Manipulation Under Anesthesia
Manipulation under anesthesia (MUA) is a noninvasive procedure to treat chronic pain unmanageable by other methods. MUA is designed not only to relieve pain, but also to break up excessive scar tissue. Scar tissue frequently builds up after orthopedic surgery, impeding movement of soft tissue and joints, so MUA is a valuable in re-establishing optimal range of motion. The patient normally goes through a series of examinations, including imaging tests and laboratory work, before undergoing MUA. These tests are necessary to precisely identify the targeted area and to ensure the patient's ability to benefit from the procedure. MUA may be performed by a number of different types of medical professionals, but only those who have studied MUA and received certification in the technique.
Reasons for MUA
Though it may occasionally be used to alleviate acute pain, MUA is most often recommended for patients suffering from chronic musculoskeletal problems of the back, shoulder and knee. When more conservative treatments have not resolved the problem, MUA may be considered for the following conditions:
- Chronic musculoskeletal pain
- Spinal disc degeneration or herniation
- Myofascial pain syndrome
- Infant torticollis
- Chronic muscle spasms
- Frozen joints or restricted range of motion
- Ongoing pain or limited ROM after orthopedic surgery
- Nerve compression due to adhesion formation
- Chronic post-traumatic/whiplash syndrome
- Nerve entrapment
- Failed spinal surgery
The advantages of MUA involve the fact that the patient's body is able to be manipulated therapeutically to a degree that would be too painful if the patient were not anesthetized.
The MUA Procedure
MUA is a multidisciplinary treatment, performed by at least two collaborating specialists in an outpatient surgical setting. Practitioners who participate, including orthopedic surgeons, chiropractors, osteopaths, and anesthesiologists, must have certification in MUA. MUA is administered to improve articular and soft tissue movement using controlled release, myofascial manipulation and mobilization techniques. All of this manipulation is done while the patient is sedated using monitorized anesthesia care (MAC). The patient may be under general anesthesia, local anesthesia administered by spinal injections, or may be sedated intravenously.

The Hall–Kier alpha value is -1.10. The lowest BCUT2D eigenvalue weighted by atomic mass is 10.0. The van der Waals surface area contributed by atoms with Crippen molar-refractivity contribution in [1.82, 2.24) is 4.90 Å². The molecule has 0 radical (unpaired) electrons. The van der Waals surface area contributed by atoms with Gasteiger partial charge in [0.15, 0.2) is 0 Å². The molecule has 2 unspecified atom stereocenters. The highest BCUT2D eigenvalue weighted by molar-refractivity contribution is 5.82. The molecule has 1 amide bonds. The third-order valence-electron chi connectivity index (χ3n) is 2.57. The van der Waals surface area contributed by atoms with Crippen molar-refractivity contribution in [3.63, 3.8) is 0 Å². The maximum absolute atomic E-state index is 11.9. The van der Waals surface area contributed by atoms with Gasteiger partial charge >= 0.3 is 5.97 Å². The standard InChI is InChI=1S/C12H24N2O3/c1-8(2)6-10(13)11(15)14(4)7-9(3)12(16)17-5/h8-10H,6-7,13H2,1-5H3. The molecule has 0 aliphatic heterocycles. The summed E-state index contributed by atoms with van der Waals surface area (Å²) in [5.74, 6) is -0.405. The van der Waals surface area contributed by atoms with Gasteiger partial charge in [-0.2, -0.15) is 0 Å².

The MUA procedure varies in length depending on the number of areas of the body being treated. During the treatment, the patient's joints are artificially articulated and put through their full ranges of motion and the limbs are stretched. Low intensity, repetitive stretching normally helps to break up internal scar tissue. In some cases, however, high impulse velocity thrusts may be performed to break barriers to movement. As scar tissue is broken down, joint restriction is reduced and muscle fibers are stretched, resulting in increased range of motion. In some cases, the patient undergoes the procedure again on another day. MUA may be repeated up to four times if necessary for maximum benefit.
Rehabilitation After MUA
Following the MUA procedure, the patient will experience an immediate increase in mobility, but will likely feel exhausted and sore. This is because during MUA the body undergoes a strenuous exercise session, even though the exercise is passive, performed by others. Rehabilitation should begin as soon as possible after MUA, typically within a week to 10 days, with a program of physical therapy appropriate to the individual patient. Rehabilitation programs usually include electrostimulation, ultrasound, heating and massage as well as physical therapy exercises. In many cases, rehabilitation will also include the use of a continuous passive motion machine (CPM) and cryotherapy treatment.
Contraindications for MUA
While MUA can be extremely beneficial, there are certain patients who should not receive this treatment. This includes patients who are of advanced age, who have had a stroke, and those who have:
- Bone or other cancer
- Uncontrolled diabetes
- Heart disease or uncontrolled hypertension
- Acute inflammatory arthritis
- Strep or staph infection
- Bone fracture
In the case of patients who have had previous compression fractures, the affected areas must be avoided during treatment.
- National Institutes of Health
- Centers for Disease Control and Prevention
- Eunice Kennedy Shriver National Institute of Child Health and Human Development
- U.S. Department of Health & Human Services
- U.S. National library of Medicine